Thursday, October 9, 2008

One, two, Barbara's coming for you...

Lately it seems, that the role of women in the arts has been in my ideological path. That is, I am participating in a show sponsored by the Women’s Center, and I have just finished reading two books by and about the female experience in the arts.

The first, Can You Ever Forgive Me? is a memoir by Lee Israel, a respected author turned literary forger, and the second: Hidden in the Shadow of the Master, the model/wives of Cezanne, Monet, and Rodin by Ruth Butler looks at (through letters, the paintings themselves, and other primary sources) the relationships between these men and involved in the creative process were the women, and what does that mean for the art...if anything at all; perhaps just biographical footnotes. And in concert with the Women's Center show, I will be moderating a panel, along with Allison Graff, about being a female artist in the 21st that distinction still even important and relevant?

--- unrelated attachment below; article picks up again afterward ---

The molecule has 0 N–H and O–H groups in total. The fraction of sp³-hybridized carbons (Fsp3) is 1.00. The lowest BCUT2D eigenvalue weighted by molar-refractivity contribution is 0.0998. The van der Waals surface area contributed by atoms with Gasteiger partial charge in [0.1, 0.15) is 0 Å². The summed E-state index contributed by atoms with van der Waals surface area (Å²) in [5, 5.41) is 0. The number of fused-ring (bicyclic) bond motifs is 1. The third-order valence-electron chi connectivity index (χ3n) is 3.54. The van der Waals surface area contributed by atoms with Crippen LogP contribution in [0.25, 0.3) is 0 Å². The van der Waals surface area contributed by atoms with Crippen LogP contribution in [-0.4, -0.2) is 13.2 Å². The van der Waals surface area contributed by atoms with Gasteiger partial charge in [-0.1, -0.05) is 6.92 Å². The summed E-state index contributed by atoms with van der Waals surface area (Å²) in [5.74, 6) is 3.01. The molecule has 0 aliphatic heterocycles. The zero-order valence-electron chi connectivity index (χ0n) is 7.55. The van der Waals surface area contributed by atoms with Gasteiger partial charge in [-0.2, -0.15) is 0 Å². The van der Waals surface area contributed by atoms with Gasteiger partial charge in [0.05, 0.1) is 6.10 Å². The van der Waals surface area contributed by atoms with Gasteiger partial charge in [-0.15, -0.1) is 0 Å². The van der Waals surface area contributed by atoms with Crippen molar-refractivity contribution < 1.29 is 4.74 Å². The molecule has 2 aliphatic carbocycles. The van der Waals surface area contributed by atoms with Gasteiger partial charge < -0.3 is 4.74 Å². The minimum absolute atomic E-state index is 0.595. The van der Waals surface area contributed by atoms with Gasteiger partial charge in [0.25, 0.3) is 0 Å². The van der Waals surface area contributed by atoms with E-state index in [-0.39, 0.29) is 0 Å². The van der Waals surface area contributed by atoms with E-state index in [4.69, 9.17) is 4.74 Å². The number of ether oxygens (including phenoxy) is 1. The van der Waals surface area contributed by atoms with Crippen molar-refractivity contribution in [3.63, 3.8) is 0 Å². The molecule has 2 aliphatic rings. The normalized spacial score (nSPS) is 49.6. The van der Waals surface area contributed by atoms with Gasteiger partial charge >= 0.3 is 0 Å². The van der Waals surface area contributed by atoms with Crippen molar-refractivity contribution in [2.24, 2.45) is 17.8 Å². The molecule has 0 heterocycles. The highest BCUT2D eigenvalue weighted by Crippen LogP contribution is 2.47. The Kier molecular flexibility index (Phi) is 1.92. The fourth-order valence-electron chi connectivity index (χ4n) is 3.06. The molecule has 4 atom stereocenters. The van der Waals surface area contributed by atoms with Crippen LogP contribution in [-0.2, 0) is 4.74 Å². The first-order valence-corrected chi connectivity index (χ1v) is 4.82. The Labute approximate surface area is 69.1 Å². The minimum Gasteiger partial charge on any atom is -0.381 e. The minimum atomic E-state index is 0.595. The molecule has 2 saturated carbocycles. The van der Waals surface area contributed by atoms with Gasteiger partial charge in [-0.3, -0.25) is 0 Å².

So when I stumbled across the March 24, 2008 issue of New York Magazine, complete with Barbara Kruger’s image of Elliot Spitzer on the cover, it seemly both timely (in my personal timeline), and, another era heard from. I often find Kruger’s imagery funny, if a bit shrill–a kind of cross-hybridization of militant feminst tracts, radical judgements, and observational generalizations.

Thinking about Kruger got me thinking about the ‘role’ of women artists: is there an experience localized to women? Should there be special privileges granted because of assumed slights? Is the best answer simply just to make work, and let everything else work itself out, or, does one look to the wage gap (though this article has an interesting take on that idea), and presence of women in large museum and gallery shows (13 out of 33 artist over at Making Marks are women) to make sense of it all?

I am not feeling, or thinking in any sort of absolutist manner about this topic....I’m just kind of letting it roll around in my head. I may be forced to post more as my thoughts get clearer/murkier...

For more commentary on the Kruger cover, click here.